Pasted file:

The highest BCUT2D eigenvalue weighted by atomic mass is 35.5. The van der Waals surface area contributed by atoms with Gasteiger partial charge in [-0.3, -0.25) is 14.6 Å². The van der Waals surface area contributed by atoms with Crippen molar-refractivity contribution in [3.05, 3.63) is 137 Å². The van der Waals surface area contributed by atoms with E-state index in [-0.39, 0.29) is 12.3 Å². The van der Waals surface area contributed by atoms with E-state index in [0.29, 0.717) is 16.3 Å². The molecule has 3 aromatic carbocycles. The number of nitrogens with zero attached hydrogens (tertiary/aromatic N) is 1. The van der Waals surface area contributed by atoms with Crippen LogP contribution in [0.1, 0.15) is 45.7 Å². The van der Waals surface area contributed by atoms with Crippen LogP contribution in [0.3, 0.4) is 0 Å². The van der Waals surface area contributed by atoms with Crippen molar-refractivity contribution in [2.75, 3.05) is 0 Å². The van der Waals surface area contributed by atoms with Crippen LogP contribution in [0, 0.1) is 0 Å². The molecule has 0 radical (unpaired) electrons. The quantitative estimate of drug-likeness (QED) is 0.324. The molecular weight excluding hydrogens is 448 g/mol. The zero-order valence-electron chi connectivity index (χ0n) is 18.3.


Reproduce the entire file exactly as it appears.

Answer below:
The highest BCUT2D eigenvalue weighted by atomic mass is 35.5. The van der Waals surface area contributed by atoms with Gasteiger partial charge in [-0.3, -0.25) is 14.6 Å². The van der Waals surface area contributed by atoms with Crippen molar-refractivity contribution in [3.05, 3.63) is 137 Å². The van der Waals surface area contributed by atoms with E-state index in [-0.39, 0.29) is 12.3 Å². The van der Waals surface area contributed by atoms with E-state index in [0.29, 0.717) is 16.3 Å². The molecule has 3 aromatic carbocycles. The number of nitrogens with zero attached hydrogens (tertiary/aromatic N) is 1. The van der Waals surface area contributed by atoms with Crippen LogP contribution in [0.1, 0.15) is 45.7 Å². The van der Waals surface area contributed by atoms with Crippen LogP contribution in [0.3, 0.4) is 0 Å². The van der Waals surface area contributed by atoms with Crippen molar-refractivity contribution in [2.75, 3.05) is 0 Å². The van der Waals surface area contributed by atoms with Crippen LogP contribution in [0, 0.1) is 0 Å². The molecule has 0 radical (unpaired) electrons. The quantitative estimate of drug-likeness (QED) is 0.324. The molecular weight excluding hydrogens is 448 g/mol. The zero-order valence-electron chi connectivity index (χ0n) is 18.3.